Cari's Reviews > A Bright Red Scream: Self-Mutilation and the Language of Pain

A Bright Red Scream by Marilee Strong
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Dec 03, 08

bookshelves: mental-illness, depression, 2008
Read in December, 2008

A good start with a lot of insight into the chronically misunderstood behavior of self-injury. Unfortunately, Marilee Strong focuses almost completely on the percentage who cut because of severe childhood trauma and abuse, effectively ignoring the significant percentage (between 40% and 50%, depending on the study) who experienced no neglect, no physical or sexual abuse, or any other similar circumstances at any point in their lives. For me, this detracted heavily from the book, as it was so one-sided. I guess I feel the author either opted for the "sensational" stories or simply took the easy way out. It's much harder to pinpoint why someone who had suffered no neglect or abuse in their childhood would start cutting themselves in their adolescence or even adulthood, and frankly, that's what I was looking for in a study on self-harm.

Despite that, I would have rated the book a bit higher, except some (though by no means "all" or even "a lot") of the information contained is outdated. Not the author's fault - the information was all current when A Bright Red Scream was first written. But research into self-harm and associated illnesses has been on the fast track the last few years. A lot of cutting edge studies have been done, and the passage of a decade has added a lot of new information. Especially when Strong discusses borderline personality disorder (one diagnostic criteria of which is self-injury), the gains made over the last ten years have left that section lacking. She treats it with despair, "borderlines can't be fixed," and yet new research and treatment methods have proven otherwise in recent years. Perhaps a version with an updated introduction to bring the reader up to speed with years' worth of work and research gains would be beneficial.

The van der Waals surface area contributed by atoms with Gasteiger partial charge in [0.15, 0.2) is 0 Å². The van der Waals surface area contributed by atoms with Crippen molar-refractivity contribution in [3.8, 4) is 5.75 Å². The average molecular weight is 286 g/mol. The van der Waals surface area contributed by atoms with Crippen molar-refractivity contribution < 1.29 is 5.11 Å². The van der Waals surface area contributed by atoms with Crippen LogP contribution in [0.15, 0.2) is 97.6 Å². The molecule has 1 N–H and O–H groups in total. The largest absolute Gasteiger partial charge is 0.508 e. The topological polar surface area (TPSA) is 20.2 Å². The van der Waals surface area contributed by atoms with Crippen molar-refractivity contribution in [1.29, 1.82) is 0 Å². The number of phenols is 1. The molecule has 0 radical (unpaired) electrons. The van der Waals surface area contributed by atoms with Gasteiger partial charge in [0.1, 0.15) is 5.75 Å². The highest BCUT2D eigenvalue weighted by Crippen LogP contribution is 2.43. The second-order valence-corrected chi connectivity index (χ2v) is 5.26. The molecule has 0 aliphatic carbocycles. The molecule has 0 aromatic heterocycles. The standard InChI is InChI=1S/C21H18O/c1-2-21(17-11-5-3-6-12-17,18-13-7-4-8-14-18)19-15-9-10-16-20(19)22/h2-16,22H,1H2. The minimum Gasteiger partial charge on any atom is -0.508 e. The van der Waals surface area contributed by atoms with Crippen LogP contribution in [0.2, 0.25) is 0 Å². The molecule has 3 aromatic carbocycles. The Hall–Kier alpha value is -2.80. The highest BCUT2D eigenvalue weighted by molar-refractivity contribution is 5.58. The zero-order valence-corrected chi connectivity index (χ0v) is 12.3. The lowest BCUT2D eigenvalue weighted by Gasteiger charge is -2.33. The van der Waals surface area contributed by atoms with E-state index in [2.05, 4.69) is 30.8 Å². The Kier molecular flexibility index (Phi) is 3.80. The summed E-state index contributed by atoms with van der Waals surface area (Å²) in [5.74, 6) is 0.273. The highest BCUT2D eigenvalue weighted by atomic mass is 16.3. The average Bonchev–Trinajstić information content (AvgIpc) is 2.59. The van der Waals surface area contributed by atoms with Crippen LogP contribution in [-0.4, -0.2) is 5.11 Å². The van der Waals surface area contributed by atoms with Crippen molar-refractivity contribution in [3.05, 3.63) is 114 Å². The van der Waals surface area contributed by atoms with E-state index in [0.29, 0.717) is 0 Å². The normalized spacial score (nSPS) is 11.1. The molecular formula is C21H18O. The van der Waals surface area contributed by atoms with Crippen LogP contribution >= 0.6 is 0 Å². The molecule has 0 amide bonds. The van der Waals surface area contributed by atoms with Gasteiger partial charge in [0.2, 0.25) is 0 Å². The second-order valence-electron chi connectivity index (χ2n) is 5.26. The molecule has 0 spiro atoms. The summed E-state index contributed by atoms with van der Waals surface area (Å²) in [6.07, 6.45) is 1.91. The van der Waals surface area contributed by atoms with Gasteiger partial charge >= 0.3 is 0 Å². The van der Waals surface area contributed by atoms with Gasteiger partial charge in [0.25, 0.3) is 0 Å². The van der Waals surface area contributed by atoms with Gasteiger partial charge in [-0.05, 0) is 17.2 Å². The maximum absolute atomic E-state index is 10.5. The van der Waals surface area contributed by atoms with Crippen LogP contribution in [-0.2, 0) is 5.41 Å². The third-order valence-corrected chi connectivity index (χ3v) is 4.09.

Beyond all that, this book contains a quote that I thought beautiful and devastating: "For most people, tears, not blood, are the language of the body."
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12/02/2008 page 17
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